This is such a control panel for the Apogee Duet:
Output from the Duet interface to headphones consists of a mix of playback from the audio recording software and the live input signals, which can be balanced with this simple mixer to provide a monitor mix.
Duplex refers to the ability of an interface to allow simultaneous two-way signal transfer (ie input and output). The term 'duplex' originates in the early days of electronic communication, when often only one party could speak at a time (half duplex) - e.g. CB radio. By contrast the telephone is a full duplex device, allowing both parties to speak at the same time.
In the context of an audio interface full or half duplex denoted its ability either to allow input and output signals simultaneously (full duplex), or only one or the other (half duplex).
Almost all interfaces now offer full duplex recording/playback, and it is the overwhelming norm, but some older models of soundcard do not offer full duplex. Any soundcard failing this test should be considered unsuitable for use in a modern digital audio environment.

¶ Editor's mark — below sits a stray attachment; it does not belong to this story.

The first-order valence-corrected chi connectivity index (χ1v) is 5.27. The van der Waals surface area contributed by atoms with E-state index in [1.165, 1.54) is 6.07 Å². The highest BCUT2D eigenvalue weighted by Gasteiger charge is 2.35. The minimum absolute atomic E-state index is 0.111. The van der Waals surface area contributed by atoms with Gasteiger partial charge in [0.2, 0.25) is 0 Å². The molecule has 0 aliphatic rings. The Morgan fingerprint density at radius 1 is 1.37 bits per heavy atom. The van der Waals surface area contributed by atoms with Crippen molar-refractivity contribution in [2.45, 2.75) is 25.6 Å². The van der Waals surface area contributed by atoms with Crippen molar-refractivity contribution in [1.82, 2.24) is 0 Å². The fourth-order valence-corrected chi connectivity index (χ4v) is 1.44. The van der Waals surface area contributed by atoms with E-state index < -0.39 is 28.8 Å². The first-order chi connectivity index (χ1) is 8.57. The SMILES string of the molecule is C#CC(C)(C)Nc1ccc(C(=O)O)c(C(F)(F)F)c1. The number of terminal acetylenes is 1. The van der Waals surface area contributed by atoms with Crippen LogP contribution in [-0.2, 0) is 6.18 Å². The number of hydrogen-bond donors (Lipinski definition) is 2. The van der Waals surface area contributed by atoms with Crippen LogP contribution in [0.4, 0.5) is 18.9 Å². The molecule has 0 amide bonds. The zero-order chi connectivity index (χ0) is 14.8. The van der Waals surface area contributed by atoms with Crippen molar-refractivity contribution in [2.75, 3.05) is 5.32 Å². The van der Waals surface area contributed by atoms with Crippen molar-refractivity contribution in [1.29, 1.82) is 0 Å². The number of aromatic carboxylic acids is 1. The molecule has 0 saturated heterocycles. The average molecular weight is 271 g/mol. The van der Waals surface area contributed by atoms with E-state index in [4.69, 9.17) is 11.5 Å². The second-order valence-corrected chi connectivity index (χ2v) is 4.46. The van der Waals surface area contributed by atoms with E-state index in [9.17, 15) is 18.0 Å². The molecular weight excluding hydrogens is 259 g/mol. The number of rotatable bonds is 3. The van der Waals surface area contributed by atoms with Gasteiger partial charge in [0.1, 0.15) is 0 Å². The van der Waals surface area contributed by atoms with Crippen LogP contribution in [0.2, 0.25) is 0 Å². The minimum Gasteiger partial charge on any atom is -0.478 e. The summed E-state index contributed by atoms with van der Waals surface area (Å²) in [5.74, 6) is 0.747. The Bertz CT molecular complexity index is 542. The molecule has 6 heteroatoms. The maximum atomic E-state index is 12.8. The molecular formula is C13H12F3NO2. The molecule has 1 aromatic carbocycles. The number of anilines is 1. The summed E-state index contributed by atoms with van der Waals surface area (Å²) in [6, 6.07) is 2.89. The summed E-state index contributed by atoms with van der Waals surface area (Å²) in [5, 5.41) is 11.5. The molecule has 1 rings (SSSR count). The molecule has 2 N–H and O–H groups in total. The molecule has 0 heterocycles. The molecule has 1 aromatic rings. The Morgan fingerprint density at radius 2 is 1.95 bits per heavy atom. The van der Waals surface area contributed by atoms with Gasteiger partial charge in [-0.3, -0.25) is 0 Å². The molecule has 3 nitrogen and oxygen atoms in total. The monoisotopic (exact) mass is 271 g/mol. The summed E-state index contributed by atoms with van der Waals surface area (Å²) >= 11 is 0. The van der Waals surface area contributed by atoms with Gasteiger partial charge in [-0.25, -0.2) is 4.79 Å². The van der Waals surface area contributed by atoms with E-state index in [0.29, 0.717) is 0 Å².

For more background on the theory behind these and other aspects of Digital Audio, refer to our Introduction to Digital Audio.
The most common connections found on audio interfaces.
Refer to our guide to Audio Visual Signal Types and Interconnects for further details.
- Balanced XLR @ +4/-10dB line level (optionally offering microphone gain and +48V phantom power)
- Balanced/unbalanced TRS 1/4" jack
Balanced connectors are generally considered superior for analogue connections, as the balancing process increases signal strength and eliminates noise picked up in the cable run. Both 1/4" TRS jack and XLR connectors allow signal balancing, and are used in professional equipment. Balanced TRS connectors will additionally accept unbalanced mono TS jacks without compromising signal integrity or compatibility. Some units will additionally allow switching between -10dB (consumer) and +4dB (professional) I/O levels.